Yes, bunde and bullerengue are very popular in Panama, especially particularly in Eastern Panama, usually in Chepo and lands going eastward into Chíman and in and throughout all of the Darien Province.

Bunde however in Panama is NOT the same as the one found in Colombia. In fact in many degrees its something different altogether. Even bunde in Colombia differs, as there is bunde tolimense which may be a variant or something different altogether. Bullerengue can differ slightly from those found in Colombia.

In Panama, bunde is different. Bunde has been declared and named as the most authentic Panamanian Christmas and consists of dance, music, songs, and chants in honor of Baby Jesus, and is exclusively known as a tradition auctonous to the town of Garachiné in Darien Province and in surrounding areas there in and out of etc. Bunde is performed during Christmastime in honor of Baby Jesus, represented by a doll *Bunde is a music, dance, and religious festivity celebrated with bunde and loas ornative Christmas songs with lyrics that talk about the arrival of Baby Jesus. It is celebrated from December 6 to January 6. The most important ceremony takes place on December 24 (Christmas Eve). Plenty of food and drinks are served during these celebrations. Though I've always been curious as to how it could be named as the authentic Panamanian Christmas when it's widely and mostly practiced and observed almost exclusively by Garachineños and some darienitas and people that migrated to other parts of Panama from these respective regions. It's similar to how the dreadful U.S. American Christmas cake has become synonymous with U.S. Holiday and Christmas Folklore, and people continue to make it and gift and re gift it, yet many people don't really like it, or don't want to like it no matter how authentically apart of Christmas it's suppose to be lolol.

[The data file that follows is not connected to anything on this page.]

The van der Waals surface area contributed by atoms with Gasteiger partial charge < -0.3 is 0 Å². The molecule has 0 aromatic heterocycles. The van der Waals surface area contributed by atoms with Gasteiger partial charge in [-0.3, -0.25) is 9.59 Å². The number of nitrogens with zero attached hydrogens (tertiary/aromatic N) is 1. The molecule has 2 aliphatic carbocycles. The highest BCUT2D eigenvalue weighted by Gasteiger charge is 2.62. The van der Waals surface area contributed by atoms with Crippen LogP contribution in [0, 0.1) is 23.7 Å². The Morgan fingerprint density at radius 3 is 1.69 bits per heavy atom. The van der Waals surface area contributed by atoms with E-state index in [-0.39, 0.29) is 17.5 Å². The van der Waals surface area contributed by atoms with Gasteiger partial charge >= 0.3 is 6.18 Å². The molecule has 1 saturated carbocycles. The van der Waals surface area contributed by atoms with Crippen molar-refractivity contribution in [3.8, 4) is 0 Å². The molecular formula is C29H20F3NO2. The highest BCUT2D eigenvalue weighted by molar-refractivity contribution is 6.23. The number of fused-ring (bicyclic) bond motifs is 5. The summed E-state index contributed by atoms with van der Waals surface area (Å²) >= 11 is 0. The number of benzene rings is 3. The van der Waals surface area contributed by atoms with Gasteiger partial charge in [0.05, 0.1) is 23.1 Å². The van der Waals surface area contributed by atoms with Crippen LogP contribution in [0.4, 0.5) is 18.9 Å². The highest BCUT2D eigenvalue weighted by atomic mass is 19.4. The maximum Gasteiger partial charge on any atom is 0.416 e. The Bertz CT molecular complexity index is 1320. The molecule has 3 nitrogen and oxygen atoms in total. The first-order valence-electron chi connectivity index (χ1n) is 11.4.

Hoy inicia el Bunde : Proyecto Folclore

This is a tricky question in regards to Afro-colonials and Afrodescended Panamanians yhat have known Afro-Colombian ancestry or ancestors. Many families were split up when France and the USA illegally and wrongfully created Panama as a nation for profit and abuse. When these two powers arbitrated the buffer zones and lands of Panama, many peoples migrated to Panama or split up or migrated to elsewhere.

Colombians have always been and so far still are the largest immigrant group to and in the Republic of Panama. There are Colombians of all races in Panama. There are a lot of white Colombians that come to Panama who heavily associate with and relate to and due business, trading, and socializing with the historic colonial descended white "rabiblancos" elites in Panama. In fact many wealthy or well to do Colombians even intermarry with the elite rabiblancos families and peoples in Panama.

Other Colombians are in Panama as prostitutes, and drug smuggling, or even in slavery or sex trafficking.